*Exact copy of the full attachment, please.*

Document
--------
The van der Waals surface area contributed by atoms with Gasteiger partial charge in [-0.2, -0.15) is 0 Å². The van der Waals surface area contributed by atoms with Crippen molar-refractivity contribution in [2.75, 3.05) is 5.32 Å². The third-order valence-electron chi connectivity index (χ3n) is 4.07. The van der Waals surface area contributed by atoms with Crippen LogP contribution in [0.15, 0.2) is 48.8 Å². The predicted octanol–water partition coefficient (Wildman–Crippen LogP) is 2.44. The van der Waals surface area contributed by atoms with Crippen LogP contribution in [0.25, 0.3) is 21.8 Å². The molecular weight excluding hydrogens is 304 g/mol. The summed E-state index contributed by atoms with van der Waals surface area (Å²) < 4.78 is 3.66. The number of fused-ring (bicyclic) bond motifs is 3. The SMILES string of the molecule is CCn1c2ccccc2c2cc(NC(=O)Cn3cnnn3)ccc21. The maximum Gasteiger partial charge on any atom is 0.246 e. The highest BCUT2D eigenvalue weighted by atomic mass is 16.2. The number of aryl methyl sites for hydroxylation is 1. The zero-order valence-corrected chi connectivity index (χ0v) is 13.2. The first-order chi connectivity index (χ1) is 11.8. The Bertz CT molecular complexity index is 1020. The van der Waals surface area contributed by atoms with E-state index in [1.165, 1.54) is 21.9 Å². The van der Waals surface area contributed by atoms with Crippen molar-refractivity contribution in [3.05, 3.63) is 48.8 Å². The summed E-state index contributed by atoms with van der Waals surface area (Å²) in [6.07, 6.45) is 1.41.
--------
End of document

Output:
The van der Waals surface area contributed by atoms with Gasteiger partial charge in [-0.2, -0.15) is 0 Å². The van der Waals surface area contributed by atoms with Crippen molar-refractivity contribution in [2.75, 3.05) is 5.32 Å². The third-order valence-electron chi connectivity index (χ3n) is 4.07. The van der Waals surface area contributed by atoms with Crippen LogP contribution in [0.15, 0.2) is 48.8 Å². The predicted octanol–water partition coefficient (Wildman–Crippen LogP) is 2.44. The van der Waals surface area contributed by atoms with Crippen LogP contribution in [0.25, 0.3) is 21.8 Å². The molecular weight excluding hydrogens is 304 g/mol. The summed E-state index contributed by atoms with van der Waals surface area (Å²) < 4.78 is 3.66. The number of fused-ring (bicyclic) bond motifs is 3. The SMILES string of the molecule is CCn1c2ccccc2c2cc(NC(=O)Cn3cnnn3)ccc21. The maximum Gasteiger partial charge on any atom is 0.246 e. The highest BCUT2D eigenvalue weighted by atomic mass is 16.2. The number of aryl methyl sites for hydroxylation is 1. The zero-order valence-corrected chi connectivity index (χ0v) is 13.2. The first-order chi connectivity index (χ1) is 11.8. The Bertz CT molecular complexity index is 1020. The van der Waals surface area contributed by atoms with E-state index in [1.165, 1.54) is 21.9 Å². The van der Waals surface area contributed by atoms with Crippen molar-refractivity contribution in [3.05, 3.63) is 48.8 Å². The summed E-state index contributed by atoms with van der Waals surface area (Å²) in [6.07, 6.45) is 1.41.